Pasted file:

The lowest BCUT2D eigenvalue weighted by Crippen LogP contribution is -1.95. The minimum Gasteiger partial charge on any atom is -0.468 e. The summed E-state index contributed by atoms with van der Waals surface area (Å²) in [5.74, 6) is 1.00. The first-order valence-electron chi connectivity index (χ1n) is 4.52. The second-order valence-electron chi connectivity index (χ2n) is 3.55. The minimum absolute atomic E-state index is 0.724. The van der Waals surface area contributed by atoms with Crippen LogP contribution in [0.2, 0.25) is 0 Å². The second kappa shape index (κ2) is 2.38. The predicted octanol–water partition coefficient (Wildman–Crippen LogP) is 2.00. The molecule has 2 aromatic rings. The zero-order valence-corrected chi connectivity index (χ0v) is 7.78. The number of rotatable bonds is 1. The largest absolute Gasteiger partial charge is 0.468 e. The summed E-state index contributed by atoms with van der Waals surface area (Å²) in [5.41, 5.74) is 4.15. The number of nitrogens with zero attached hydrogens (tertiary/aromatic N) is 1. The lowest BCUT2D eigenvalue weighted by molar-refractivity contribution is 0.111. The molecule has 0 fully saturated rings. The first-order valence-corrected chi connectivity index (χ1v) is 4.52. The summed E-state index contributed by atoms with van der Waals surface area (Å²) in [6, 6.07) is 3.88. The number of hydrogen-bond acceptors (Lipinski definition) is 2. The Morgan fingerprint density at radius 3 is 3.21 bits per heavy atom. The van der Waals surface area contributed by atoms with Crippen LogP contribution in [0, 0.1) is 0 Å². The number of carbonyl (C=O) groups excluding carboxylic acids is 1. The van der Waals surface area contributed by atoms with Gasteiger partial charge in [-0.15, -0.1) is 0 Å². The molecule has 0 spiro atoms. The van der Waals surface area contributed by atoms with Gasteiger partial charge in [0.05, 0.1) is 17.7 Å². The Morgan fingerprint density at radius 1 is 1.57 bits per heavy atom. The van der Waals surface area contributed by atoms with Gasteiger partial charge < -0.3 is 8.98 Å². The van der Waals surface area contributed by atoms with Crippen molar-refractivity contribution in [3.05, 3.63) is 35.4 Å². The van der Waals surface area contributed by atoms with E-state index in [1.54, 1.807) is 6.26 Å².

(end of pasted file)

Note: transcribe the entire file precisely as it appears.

The lowest BCUT2D eigenvalue weighted by Crippen LogP contribution is -1.95. The minimum Gasteiger partial charge on any atom is -0.468 e. The summed E-state index contributed by atoms with van der Waals surface area (Å²) in [5.74, 6) is 1.00. The first-order valence-electron chi connectivity index (χ1n) is 4.52. The second-order valence-electron chi connectivity index (χ2n) is 3.55. The minimum absolute atomic E-state index is 0.724. The van der Waals surface area contributed by atoms with Crippen LogP contribution in [0.2, 0.25) is 0 Å². The second kappa shape index (κ2) is 2.38. The predicted octanol–water partition coefficient (Wildman–Crippen LogP) is 2.00. The molecule has 2 aromatic rings. The zero-order valence-corrected chi connectivity index (χ0v) is 7.78. The number of rotatable bonds is 1. The largest absolute Gasteiger partial charge is 0.468 e. The summed E-state index contributed by atoms with van der Waals surface area (Å²) in [5.41, 5.74) is 4.15. The number of nitrogens with zero attached hydrogens (tertiary/aromatic N) is 1. The lowest BCUT2D eigenvalue weighted by molar-refractivity contribution is 0.111. The molecule has 0 fully saturated rings. The first-order valence-corrected chi connectivity index (χ1v) is 4.52. The summed E-state index contributed by atoms with van der Waals surface area (Å²) in [6, 6.07) is 3.88. The number of hydrogen-bond acceptors (Lipinski definition) is 2. The Morgan fingerprint density at radius 3 is 3.21 bits per heavy atom. The van der Waals surface area contributed by atoms with Crippen LogP contribution in [0, 0.1) is 0 Å². The number of carbonyl (C=O) groups excluding carboxylic acids is 1. The van der Waals surface area contributed by atoms with Gasteiger partial charge in [-0.15, -0.1) is 0 Å². The molecule has 0 spiro atoms. The van der Waals surface area contributed by atoms with Gasteiger partial charge in [0.05, 0.1) is 17.7 Å². The Morgan fingerprint density at radius 1 is 1.57 bits per heavy atom. The van der Waals surface area contributed by atoms with Gasteiger partial charge < -0.3 is 8.98 Å². The van der Waals surface area contributed by atoms with Crippen molar-refractivity contribution in [3.05, 3.63) is 35.4 Å². The van der Waals surface area contributed by atoms with E-state index in [1.54, 1.807) is 6.26 Å².